If you were binging on absinthe and someone dropped you in the alleyway of a Beijing brothel, it would probably be pretty akin to dining at Opera restaurant in Chicago’s South Loop.
Opera is the brain child of Jerry Kleiner, the restauranteur/interior designer behind Marche, Red Light, Gioco, Vivo, Carnivale, Victor Hotel, and so much more. Kleiner likes to point out that he has no formal interior design training, and as a result he ignores constraints and pursues his own inner muse. Over the years this muse has evolved into a kind of Asian Moulin Rouge design movement. Static spaces are transformed into kinetic fantasias and chromatic kaleidoscopes.
Opera continues where Marche left off with it’s bordello red crepe lanterns, metal scroll work, lush velvets, rich woods, and faux graffiti walls. There’s a backlighted wall that mimics the dance floor in Saturday Night Fever or the paintings of Piet Mondrian. The design centerpoint literally and figuratively is a wrought iron stairway that leads to a curious red door that you imagine might be the gateway to heaven, the backway into the forbidden city, or the exit for some kid who dug his way from China.
Precisely because Kleiner is known for flashy interiors, I have avoided his restaurants. It’s weak logic, but I always figured the food would be an afterthought with such an investment in interiors. Guys like Charlie Trotter, the crew at Alinea, and even Mr. Wizard himself, Homaro Cantu at Moto, have emphasized sleek modern or contemporary interiors that work in service of the food.
A friend of mine who has been eating her way through out the city raved about a meal she had at Opera a few weeks ago. Like Kleiner, I believe rules and conventions are made to be broken, and so I broke down and decided it was time to eat at a Kleiner restaurant, instead of peering in the windows and treating the restaurants like a cheap peep show.
My visit to Opera came on a the back of a recent food trip to Cleveland where I was occasionally surprised, but often disappointed by a lack of care and absence of quality at some of their finest restaurants. In fact I was downright depressed by what I expected to be a week of solid food debauchery and gourmet excess.
Nothing cures depression like comfort food, and nothing’s more comforting than a night on the couch with the finest takeout in the city. The only difference is I found myself in a private chinese banquet in one of the rooms at Opera that used to be a Paramount film vault. Chef Paul Wildermuth has truly refined what for too long has been the domain of substandard mystery meats butressed by too much MSG. He takes chinese classics like egg rolls and injects high quality ingredients like maine lobster, or substitutes fat fresh creamy hockey puck sized divers scallops, where lesser hands would use those gunky pink miniscule grocery store versions soaking in preservative. The truth of the food is in its balance and seasoning. Garnish like the ginger scallion relish for the Shanghai shrimp dumplings is sweet and spicy, and the brightness of the mango lime sauce for the lobster spring roll is complemented with acid from the accompanying tossed greens. No flavor note is overwhelming.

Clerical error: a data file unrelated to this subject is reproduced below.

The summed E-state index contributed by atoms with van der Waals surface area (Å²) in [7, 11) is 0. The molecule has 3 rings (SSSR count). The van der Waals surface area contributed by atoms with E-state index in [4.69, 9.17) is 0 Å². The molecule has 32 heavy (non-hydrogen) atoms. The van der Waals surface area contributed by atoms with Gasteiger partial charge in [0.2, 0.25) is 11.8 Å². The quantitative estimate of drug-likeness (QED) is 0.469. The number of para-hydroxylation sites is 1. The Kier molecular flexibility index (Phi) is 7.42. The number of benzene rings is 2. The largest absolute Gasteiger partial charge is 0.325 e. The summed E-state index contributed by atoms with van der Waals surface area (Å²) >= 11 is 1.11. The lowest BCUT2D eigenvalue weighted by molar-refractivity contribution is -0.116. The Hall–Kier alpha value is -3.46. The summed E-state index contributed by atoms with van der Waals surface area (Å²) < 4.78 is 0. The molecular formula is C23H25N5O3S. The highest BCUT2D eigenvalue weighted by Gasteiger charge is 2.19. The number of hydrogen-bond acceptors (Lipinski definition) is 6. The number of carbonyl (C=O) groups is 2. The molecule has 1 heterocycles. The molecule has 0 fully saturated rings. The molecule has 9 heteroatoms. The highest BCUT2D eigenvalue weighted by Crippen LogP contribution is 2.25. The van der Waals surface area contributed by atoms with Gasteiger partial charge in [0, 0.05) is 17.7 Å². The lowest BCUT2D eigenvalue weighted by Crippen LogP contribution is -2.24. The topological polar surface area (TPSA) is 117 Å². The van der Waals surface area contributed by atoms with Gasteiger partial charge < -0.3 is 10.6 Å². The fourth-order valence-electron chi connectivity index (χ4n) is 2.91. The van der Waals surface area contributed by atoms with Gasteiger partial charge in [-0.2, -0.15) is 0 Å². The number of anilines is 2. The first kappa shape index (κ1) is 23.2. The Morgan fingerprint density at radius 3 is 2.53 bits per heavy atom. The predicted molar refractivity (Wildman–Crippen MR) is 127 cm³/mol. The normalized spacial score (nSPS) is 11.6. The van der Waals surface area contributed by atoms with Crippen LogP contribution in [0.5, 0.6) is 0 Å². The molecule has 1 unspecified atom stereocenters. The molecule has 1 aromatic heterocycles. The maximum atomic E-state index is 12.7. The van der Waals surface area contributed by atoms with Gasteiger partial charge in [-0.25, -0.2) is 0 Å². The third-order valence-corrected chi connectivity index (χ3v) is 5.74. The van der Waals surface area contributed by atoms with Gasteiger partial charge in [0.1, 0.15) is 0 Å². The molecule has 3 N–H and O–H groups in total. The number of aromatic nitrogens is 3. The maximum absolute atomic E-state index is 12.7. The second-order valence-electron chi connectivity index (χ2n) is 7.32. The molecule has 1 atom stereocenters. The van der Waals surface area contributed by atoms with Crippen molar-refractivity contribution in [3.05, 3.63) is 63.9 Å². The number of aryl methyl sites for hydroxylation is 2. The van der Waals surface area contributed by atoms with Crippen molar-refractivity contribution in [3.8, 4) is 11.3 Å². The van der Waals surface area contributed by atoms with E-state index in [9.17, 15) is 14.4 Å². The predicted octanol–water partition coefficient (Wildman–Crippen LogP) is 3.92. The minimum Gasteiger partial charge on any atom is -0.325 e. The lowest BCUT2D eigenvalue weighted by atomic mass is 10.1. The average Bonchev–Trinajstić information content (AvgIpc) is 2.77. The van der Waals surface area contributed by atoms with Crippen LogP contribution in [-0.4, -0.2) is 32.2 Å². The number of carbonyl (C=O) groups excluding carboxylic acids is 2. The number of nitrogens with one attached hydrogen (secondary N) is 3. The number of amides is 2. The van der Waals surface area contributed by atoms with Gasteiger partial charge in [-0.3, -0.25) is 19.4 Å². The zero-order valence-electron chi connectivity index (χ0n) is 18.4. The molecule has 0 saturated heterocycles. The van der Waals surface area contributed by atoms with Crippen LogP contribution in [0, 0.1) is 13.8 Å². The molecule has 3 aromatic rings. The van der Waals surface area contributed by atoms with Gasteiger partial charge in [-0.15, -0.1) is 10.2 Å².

The mains are exceptional. When’s the last time you had truffle oil in your stir fry? The chicken and forest mushrooms dish is addictive precisely because of the subtle truffleness underlying the freshness of the scallions and spring asparagus. The beef in the Kung Pao is cooked to medium and melts in your mouth. For years I’ve accepted stringy rubbery well done cheap beef. No more.
You might even give up fortune cookies once you get a taste of pastry chef Chris Hansen’s confections. The opera cake is a satisfying amaretto infused twist on tiramisu. The manadarin orange Grand Marnier-almond cake, with tangerine sorbet, and kumquat marmalade is a repetitive deconstruction of citrus, the kind you’d expect from a chef like Grant Achatz or Charlie Trotter. Each bite amplifies the next. Soon you’re tasting tropical sun and satisfied that a bout of scurvy is years away. This dessert is truly one of the best I have had this year.
The tricky thing about Chinese food, is typically it’s a value proposition. You can go down to Chinatown and score some reasonably priced good eats at Lao Szechuan, whereas a meal at Opera can run around 80 bucks for two with a few drinks. Then again there’s no feast for the eyes courtesy of Kleiner, and you’re getting flank steak instead of New York strip. A little luxury in the form of superior gourmet versions of classic Chinese dishes is worth the splurge.
Opera is located 1301 S. Wabash. Phone is 312-461-0161.